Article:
Most people expect cancer to be treated by surgical removal of all or part of the organ in which it occurs, as in cancer of the breast in women, cancer of the testis, cancer of the kidney and in many other types of the disease. Although a famous urologist called Hugh Hampton Young working at The Johns Hopkins Hospital in America first described radical prostatectomy in 1905, the operation that removes the whole prostate gland is done on only a few men with cancer of the prostate. The reason that it is not common is that cancer. If the prostate can be difficult to detect until it has grown outside the prostate gland. Once this has happened, it is impossible to remove all the cancer by surgery and so an operation will not cure the disease.
Although doctors can now diagnose cancers at an earlier stage, many small early cancers grow very slowly and can take as long as 10 years to cause trouble. Obviously, for a man of, say, 85 years old, this sort of tumour is not going to be dangerous and at this age he would not stand up to major surgery very well. For this reason, removing the prostate as a treatment for cancer is only done in younger patients and when there is reason to believe that the cancer is going to grow fairly quickly. Usually the operation is only recommended to men under 70, although the exact age depends on individual fitness.
Radiotherapy can destroy small tumours and thus cure the cancer, so it is an alternative to radical prostatectomy. It may be suggested if the patient is not fit for an operation, and some men choose it in preference to surgery. Although removing a tumour completely by an operation may seem more satisfactory, there is no definite proof that one treatment cures the disease better than the other.
Radiotherapy can also be used when surgery is not possible because the cancer has spread outside the prostate. Here it may not ‘cure’ the cancer but, by shrinking it, it will prevent the cancer from causing trouble and may reduce the chances of it spreading further.
Wait and See
As many tumours are not immediately dangerous, some patients may be advised that they need no immediate treatment. This does not mean they are being neglected, and it is important that they are seen regularly, so that tests can be done to check that the cancer is not advancing. If it is, treatment might then be advised. Sometimes the tests will show that the tumour is growing so slowly that it is safe to discharge the patient from the hospital clinic, although he will be advised to keep in touch with his GR.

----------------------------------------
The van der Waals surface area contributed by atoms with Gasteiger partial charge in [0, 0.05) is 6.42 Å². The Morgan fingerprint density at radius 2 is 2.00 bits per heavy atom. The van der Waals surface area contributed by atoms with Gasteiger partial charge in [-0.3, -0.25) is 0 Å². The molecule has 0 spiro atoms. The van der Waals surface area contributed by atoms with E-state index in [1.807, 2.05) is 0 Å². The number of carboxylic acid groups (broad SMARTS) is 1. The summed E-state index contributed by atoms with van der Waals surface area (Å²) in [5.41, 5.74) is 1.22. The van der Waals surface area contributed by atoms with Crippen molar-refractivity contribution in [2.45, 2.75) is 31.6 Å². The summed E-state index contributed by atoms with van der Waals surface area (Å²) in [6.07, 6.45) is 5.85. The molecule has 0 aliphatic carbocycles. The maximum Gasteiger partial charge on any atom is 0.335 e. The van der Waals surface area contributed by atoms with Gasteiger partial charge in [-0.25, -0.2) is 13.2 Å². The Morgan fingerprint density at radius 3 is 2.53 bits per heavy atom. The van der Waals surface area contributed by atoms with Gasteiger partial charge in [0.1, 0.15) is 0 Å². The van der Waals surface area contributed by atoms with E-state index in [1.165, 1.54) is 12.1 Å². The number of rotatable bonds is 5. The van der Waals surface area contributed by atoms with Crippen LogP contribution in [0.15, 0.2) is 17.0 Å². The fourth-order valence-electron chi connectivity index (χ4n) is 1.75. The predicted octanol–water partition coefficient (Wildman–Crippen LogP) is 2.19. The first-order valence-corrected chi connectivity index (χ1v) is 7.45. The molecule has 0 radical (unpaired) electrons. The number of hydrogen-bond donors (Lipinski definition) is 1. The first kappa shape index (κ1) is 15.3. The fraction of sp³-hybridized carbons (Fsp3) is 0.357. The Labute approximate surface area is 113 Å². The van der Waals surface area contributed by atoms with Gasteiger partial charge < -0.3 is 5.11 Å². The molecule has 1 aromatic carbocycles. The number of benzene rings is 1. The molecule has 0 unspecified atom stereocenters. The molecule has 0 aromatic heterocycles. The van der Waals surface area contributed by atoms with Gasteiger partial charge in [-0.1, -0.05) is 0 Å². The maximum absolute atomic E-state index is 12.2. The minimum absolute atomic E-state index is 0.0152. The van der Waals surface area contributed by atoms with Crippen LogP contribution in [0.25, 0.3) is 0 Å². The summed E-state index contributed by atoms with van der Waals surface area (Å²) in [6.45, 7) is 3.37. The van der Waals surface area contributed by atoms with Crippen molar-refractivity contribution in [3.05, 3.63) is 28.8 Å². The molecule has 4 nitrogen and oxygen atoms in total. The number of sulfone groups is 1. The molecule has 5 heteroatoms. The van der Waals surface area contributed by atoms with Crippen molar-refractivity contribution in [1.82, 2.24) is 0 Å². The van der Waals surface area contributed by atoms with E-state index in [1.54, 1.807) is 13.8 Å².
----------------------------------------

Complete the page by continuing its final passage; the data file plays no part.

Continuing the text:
If treatment for cancer when it is at an early stage, and confined to the prostate gland, is recommended, a discussion will usually take place about the choice of treatment. Because the best treatment for early cancer of the prostate is uncertain, a man with the disease should expect to be informed of the possibilities and given a major say in deciding what is done.
Radical prostatectomy involves removal of the whole prostate gland. This is different from operations for BPH, where even the open operation only takes out the inner enlarged part of the gland. The prostate gland can be removed either through an incision in the lower abdomen or from below by an incision in front of the back passage. Either before or at the same time (possibly by a laparoscopic ‘keyhole’ operation), the lymph nodes (glands) at the side of the prostate will be removed and checked to make sure that there is no sign of the cancer spreading. Removal of these nodes causes no harm. If there is no cancer in them, the prostate gland is removed, cutting the urethra below the prostate and removing the prostate from the neck of the bladder, which is then stitched back onto the urethra. A catheter is left in place, usually for two weeks, while healing takes place. Most men get over the immediate effects of the operation quickly enough to go home after a few days with the catheter in, returning to hospital to have it removed.